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Considering the sensual explicitness of "Lucretius," its reception in England was remarkably favorable. Benjamin Jowett wrote Emily Tennyson, "I thought 'Lucretius' a most noble poem, and that is the universal impression," though as Masson had predicted, the poem did "not pass without" some "yelping on various sides" (Memoir, II, 55; Buckler, p. 270, and Letters to Macmillan, p. 115). Macmillan, true to his promise to stop its being plundered in Great Britain, printed a prefatory note


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declaring that extracts to indicate the character of the new work "must be confined to moderate length, and that the reproduction of either the whole or the major part of 'Lucretius' will be an infringement of the law of copyright . . . and not needed for the legitimate purposes of criticism." This note, which does not appear in the bound volume of Macmillan's, was quoted in its entirety in Lloyd's Weekly Newspaper (May 10, p. 8). Lloyd's, while referring to "Lucretius" as "a high utterance of . . . [the poet's] genius," took vehement exception to Macmillan's prohibition of lengthy extracts and refused, as a consequence, to make any quotation from the poem—"we will take not a single hair from the tail of their expensive Pegasus." The daily Sun, in a survey of the magazines for the month of May, also alluded to this deterrent, remarking that the proprietors of Macmillan's "seem especially jealous" of the poem, and said that it was not in Tennyson's "happiest vein" (May 1, p. [3]). The Globe and Traveller, an evening paper, in noticing the magazines on May 5, said that "Lucretius" was "almost worthy of Mr. Robert Browning" (p. [1]). The Sunday Times, on May 10, found the ending abrupt and the poem "disfigured with such stupid periphrases as 'hired animalisms,' and such ill-chosen expressions as the term 'apple-arbiter,' which is applied to Paris" (p. 7). Two religious periodicals, the Literary World (a monthly supplement to the Christian World) for May 15 and the Christian Observer for June, deplored Tennyson's choice of subject matter (I, 42) and the sight of "the first poet of this Christian land" conveying "the benighted sentiments of a heathen philosopher pleading for self-destruction" (pp. 467-471). In contrast to these scattered notes of disparagement, there was a chorus of praise for the artistry of the poem and the distinction of its blank verse—even the Literary World admired "the workmanship" of the monologue and the Christian Observer alluded to its "majestic verse."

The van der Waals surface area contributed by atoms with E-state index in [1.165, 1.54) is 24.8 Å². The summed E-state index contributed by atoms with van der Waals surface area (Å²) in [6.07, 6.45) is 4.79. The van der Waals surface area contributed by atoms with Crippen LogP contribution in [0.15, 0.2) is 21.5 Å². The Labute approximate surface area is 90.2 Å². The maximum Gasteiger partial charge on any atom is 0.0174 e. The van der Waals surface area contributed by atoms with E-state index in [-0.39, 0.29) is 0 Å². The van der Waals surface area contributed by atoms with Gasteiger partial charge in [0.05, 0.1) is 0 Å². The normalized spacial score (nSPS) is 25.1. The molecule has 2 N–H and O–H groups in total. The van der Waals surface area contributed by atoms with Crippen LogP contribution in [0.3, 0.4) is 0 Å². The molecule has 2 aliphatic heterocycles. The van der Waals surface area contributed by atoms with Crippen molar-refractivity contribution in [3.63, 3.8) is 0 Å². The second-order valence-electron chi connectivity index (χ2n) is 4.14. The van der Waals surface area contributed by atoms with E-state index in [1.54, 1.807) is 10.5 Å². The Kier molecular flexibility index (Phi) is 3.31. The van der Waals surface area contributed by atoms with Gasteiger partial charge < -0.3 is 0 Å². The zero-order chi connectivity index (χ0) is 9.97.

The first review to appear, on April 29 in the Pall Mall Gazette, an evening daily of high literary repute, owned by George Murray Smith and edited by Frederick Greenwood, set the prevailing tone of adulation (pp. 11-12).[35] Its writer ridiculed the false gentility of those who thought Tennyson should be above publishing in magazines and reminded readers that "Tithonus"—one of the finest pieces of Tennyson's art, to which


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"Lucretius" was in every way comparable—had been published in the Cornhill. In treating the subject, the poet had avoided the imaginative "splendours" that Robert Lytton (first Earl of Lytton [1831-1891], who wrote under the nom de plume "Owen Meredith") might have lavished on Lucilia and the excesses that would have been typical of Swinburne, "not out of squeamishness simply, but because he chose to be faithful to his work rather than splendid in it." He had succeeded in writing of eroticism and animal passion "so that not even the most feverish libertine might find a line for his enjoyment" or anything to tickle a "prurient fancy."